“A.E. Stallings is a classicist, and would be if she never used a Greek or Roman reference. Intelligence, balance, an unerring sense of which form will further the material: these are classicism's characteristics, and hers. She makes you realize how much poetry is simply a mess. In some cases a striking and imaginative mess; still . . .”
The ellipsis, characteristically, is Cassity’s. There’s no need to make the rest explicit. Most poetry, past and present, is a mess. Anyone reading Stallings or Cassity would know that. The enumerated qualities of a classicist, beginning with intelligence, are, of course, his own. Without exception, his poems are about something, dense with historical, musical, geographical, pop-cultural allusions, but they mean something and often help tell a story, unlike the flotsam that clutters The Cantos. Cassity's prose and verse are tight and flabless. One could acquire a respectable education following up on every reference in every Cassity poem. He is, as he says of Stallings, “absolutely contemporary and recognizably classicist at the same time.”
Cassity was a student of Yvor Winters at Stanford in the nineteen-fifties. He remained loyal to his one-time teacher and his strict metrics, while becoming the most wayward of the Wintersians. Cassity’s contribution to Poems in Memory of Yvor Winters on the Centenary of His Birth, a chapbook edited by R.L. Barth in 2000, is “Exclusions Not of Rhyme”:
“Much I omitted. What is left
Let recompense the loss.
Detail . . . denial, flanking theft,
Add nothing to the Cross.
“The myriad appeal of wit
May tempt to overlong.
It is not easy to omit.
The press of fact is strong:
“Variety has wealth to burn.
Tight focus one must earn.
Confront the many and be done.
Face into death: the one.”
The title no doubt alludes to The Exclusions of a Rhyme (1960), a collection of poems by another independent-minded former student of Winters’, J.V. Cunningham. Nearly every line is an aphorism and an apologia: “Much I omitted.” “Sitting behind Ben-Hur” is one of the new poems in The Destructive Element: New and Selected Poems (Ohio University Press, 1998):
“The drumbeat sets the oar-stroke, cruelly;
But then we do not choose our heartbeat.
“Manacles confine us. Who, however,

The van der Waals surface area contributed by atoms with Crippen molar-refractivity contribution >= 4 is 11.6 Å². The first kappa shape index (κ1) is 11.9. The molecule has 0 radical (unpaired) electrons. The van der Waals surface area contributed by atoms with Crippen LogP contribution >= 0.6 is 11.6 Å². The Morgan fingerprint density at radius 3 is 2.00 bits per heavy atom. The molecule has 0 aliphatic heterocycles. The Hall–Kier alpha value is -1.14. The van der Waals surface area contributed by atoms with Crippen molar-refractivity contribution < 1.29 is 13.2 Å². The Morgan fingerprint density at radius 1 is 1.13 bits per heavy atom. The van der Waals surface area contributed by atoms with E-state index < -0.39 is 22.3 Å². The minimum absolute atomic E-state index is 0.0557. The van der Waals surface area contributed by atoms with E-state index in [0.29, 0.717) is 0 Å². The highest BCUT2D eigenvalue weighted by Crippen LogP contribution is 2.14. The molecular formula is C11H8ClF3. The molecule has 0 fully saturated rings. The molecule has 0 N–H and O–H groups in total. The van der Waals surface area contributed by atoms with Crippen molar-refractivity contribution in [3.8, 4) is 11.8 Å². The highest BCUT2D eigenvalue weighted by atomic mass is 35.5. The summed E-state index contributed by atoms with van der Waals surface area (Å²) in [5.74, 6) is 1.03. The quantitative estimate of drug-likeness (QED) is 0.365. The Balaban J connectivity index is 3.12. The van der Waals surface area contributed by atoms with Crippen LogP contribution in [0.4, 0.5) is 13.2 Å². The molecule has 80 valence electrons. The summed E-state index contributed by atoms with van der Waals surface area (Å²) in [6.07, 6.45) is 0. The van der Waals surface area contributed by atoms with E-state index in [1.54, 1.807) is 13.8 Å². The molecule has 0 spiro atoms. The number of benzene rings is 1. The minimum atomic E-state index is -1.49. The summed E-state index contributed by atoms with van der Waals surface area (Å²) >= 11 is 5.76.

Can be really said to venture?
“If in the battle it is row or drown,
We row. The lash is often on us.
“It is an incentive, in its way.
The rowing builds up shoulder muscles.
“I’ve a tan. I look at backs a lot.
I deeply understand teamwork.
“I live in filth. Was I fastidious
When I was free? Here sharks will have us;
“It’s not as though elsewhere there are not jackals.
Bear up. Hand and heart grow calloused.”
Cassity is no nihilist, though his poems revel in human vanities and our bottomless capacity for self-deception. The oarsman-slave starts out as a well-tanned, well-muscled Pollyanna, but judging by the final line, he seems to have learned something. According to my count, three of Cassity’s books come with epigraphs borrowed from novels by Ivy Compton-Burnett, which makes perfect sense. Like her books, Cassity’s poems mingle lightness of touch with solidity. At the end of his Stallings review he writes:
“[She] reminds us that poems are structures. The best, like hers, are rational structures. Too many are like those of the notorious Winchester House in San Jose, where the only principles were vanity, intention, and addition. Curiosities may survive, but only as curiosities.”
Cassity was born on this date, Jan. 12, in 1929, in Jackson, Miss., and died on July 26, 2009 in Atlanta at age eighty. His work reminds me of an entry in Abram Tertz’s prison memoir A Voice from the Chorus (trans. Kyril Fitzlyon and Max Hayward, 1976): “Art is insolent because it is so clear. Or rather, it is insolent in order to make itself clear. First it sticks a knife into the table and then it says: there you are – that’s what I’m like. (While listening to Haydn.)”
Look for Cassity’s poems and read them. He is one of our best and will never insult your intelligence.